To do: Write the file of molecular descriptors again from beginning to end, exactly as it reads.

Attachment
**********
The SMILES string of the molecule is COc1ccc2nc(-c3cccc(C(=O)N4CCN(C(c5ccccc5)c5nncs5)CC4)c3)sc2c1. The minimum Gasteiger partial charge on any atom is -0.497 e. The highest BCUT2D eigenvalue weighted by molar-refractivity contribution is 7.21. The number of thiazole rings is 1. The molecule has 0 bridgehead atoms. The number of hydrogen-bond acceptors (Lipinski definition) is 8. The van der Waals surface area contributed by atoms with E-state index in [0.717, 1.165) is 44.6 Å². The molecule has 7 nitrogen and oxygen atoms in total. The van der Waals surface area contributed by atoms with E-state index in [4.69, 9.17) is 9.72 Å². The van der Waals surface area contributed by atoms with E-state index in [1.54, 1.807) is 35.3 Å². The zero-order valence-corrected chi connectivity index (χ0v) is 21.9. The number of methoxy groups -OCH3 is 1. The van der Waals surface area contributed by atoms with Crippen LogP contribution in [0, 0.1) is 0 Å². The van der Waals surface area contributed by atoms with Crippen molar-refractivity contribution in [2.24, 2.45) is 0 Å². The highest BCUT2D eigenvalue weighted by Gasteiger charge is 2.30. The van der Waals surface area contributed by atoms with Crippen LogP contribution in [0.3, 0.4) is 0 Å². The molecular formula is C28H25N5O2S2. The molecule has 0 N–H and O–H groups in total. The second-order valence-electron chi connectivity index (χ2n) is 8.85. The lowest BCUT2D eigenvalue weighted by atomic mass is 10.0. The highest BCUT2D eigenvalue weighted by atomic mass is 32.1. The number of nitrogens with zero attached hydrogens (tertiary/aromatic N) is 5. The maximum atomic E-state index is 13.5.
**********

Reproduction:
The SMILES string of the molecule is COc1ccc2nc(-c3cccc(C(=O)N4CCN(C(c5ccccc5)c5nncs5)CC4)c3)sc2c1. The minimum Gasteiger partial charge on any atom is -0.497 e. The highest BCUT2D eigenvalue weighted by molar-refractivity contribution is 7.21. The number of thiazole rings is 1. The molecule has 0 bridgehead atoms. The number of hydrogen-bond acceptors (Lipinski definition) is 8. The van der Waals surface area contributed by atoms with E-state index in [0.717, 1.165) is 44.6 Å². The molecule has 7 nitrogen and oxygen atoms in total. The van der Waals surface area contributed by atoms with E-state index in [4.69, 9.17) is 9.72 Å². The van der Waals surface area contributed by atoms with E-state index in [1.54, 1.807) is 35.3 Å². The zero-order valence-corrected chi connectivity index (χ0v) is 21.9. The number of methoxy groups -OCH3 is 1. The van der Waals surface area contributed by atoms with Crippen LogP contribution in [0, 0.1) is 0 Å². The van der Waals surface area contributed by atoms with Crippen molar-refractivity contribution in [2.24, 2.45) is 0 Å². The highest BCUT2D eigenvalue weighted by Gasteiger charge is 2.30. The van der Waals surface area contributed by atoms with Crippen LogP contribution in [0.3, 0.4) is 0 Å². The molecular formula is C28H25N5O2S2. The molecule has 0 N–H and O–H groups in total. The second-order valence-electron chi connectivity index (χ2n) is 8.85. The lowest BCUT2D eigenvalue weighted by atomic mass is 10.0. The highest BCUT2D eigenvalue weighted by atomic mass is 32.1. The number of nitrogens with zero attached hydrogens (tertiary/aromatic N) is 5. The maximum atomic E-state index is 13.5.